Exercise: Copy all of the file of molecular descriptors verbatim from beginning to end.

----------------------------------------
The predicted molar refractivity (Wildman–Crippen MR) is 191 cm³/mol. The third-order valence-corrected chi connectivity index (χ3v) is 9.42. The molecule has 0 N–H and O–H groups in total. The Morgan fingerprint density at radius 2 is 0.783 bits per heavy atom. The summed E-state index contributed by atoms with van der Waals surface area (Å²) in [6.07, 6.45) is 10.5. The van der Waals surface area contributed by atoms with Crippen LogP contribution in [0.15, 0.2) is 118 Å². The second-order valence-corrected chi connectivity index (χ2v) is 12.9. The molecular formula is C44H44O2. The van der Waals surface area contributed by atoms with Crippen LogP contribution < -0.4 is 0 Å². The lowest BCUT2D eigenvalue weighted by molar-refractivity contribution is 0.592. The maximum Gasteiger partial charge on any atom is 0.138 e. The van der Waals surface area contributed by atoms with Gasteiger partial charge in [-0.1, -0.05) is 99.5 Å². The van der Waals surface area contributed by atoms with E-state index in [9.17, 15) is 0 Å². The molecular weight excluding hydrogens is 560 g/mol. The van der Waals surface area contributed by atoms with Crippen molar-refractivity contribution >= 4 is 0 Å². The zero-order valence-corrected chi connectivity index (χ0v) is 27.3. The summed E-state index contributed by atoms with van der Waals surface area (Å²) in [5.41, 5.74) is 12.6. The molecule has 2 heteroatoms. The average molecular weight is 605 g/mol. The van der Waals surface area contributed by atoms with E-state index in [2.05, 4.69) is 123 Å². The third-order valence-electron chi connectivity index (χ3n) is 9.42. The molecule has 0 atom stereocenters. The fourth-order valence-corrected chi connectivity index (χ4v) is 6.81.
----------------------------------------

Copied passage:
The predicted molar refractivity (Wildman–Crippen MR) is 191 cm³/mol. The third-order valence-corrected chi connectivity index (χ3v) is 9.42. The molecule has 0 N–H and O–H groups in total. The Morgan fingerprint density at radius 2 is 0.783 bits per heavy atom. The summed E-state index contributed by atoms with van der Waals surface area (Å²) in [6.07, 6.45) is 10.5. The van der Waals surface area contributed by atoms with Crippen LogP contribution in [0.15, 0.2) is 118 Å². The second-order valence-corrected chi connectivity index (χ2v) is 12.9. The molecular formula is C44H44O2. The van der Waals surface area contributed by atoms with Crippen LogP contribution < -0.4 is 0 Å². The lowest BCUT2D eigenvalue weighted by molar-refractivity contribution is 0.592. The maximum Gasteiger partial charge on any atom is 0.138 e. The van der Waals surface area contributed by atoms with Gasteiger partial charge in [-0.1, -0.05) is 99.5 Å². The van der Waals surface area contributed by atoms with E-state index in [9.17, 15) is 0 Å². The molecular weight excluding hydrogens is 560 g/mol. The van der Waals surface area contributed by atoms with Crippen molar-refractivity contribution >= 4 is 0 Å². The zero-order valence-corrected chi connectivity index (χ0v) is 27.3. The summed E-state index contributed by atoms with van der Waals surface area (Å²) in [5.41, 5.74) is 12.6. The molecule has 2 heteroatoms. The average molecular weight is 605 g/mol. The van der Waals surface area contributed by atoms with E-state index in [2.05, 4.69) is 123 Å². The third-order valence-electron chi connectivity index (χ3n) is 9.42. The molecule has 0 atom stereocenters. The fourth-order valence-corrected chi connectivity index (χ4v) is 6.81.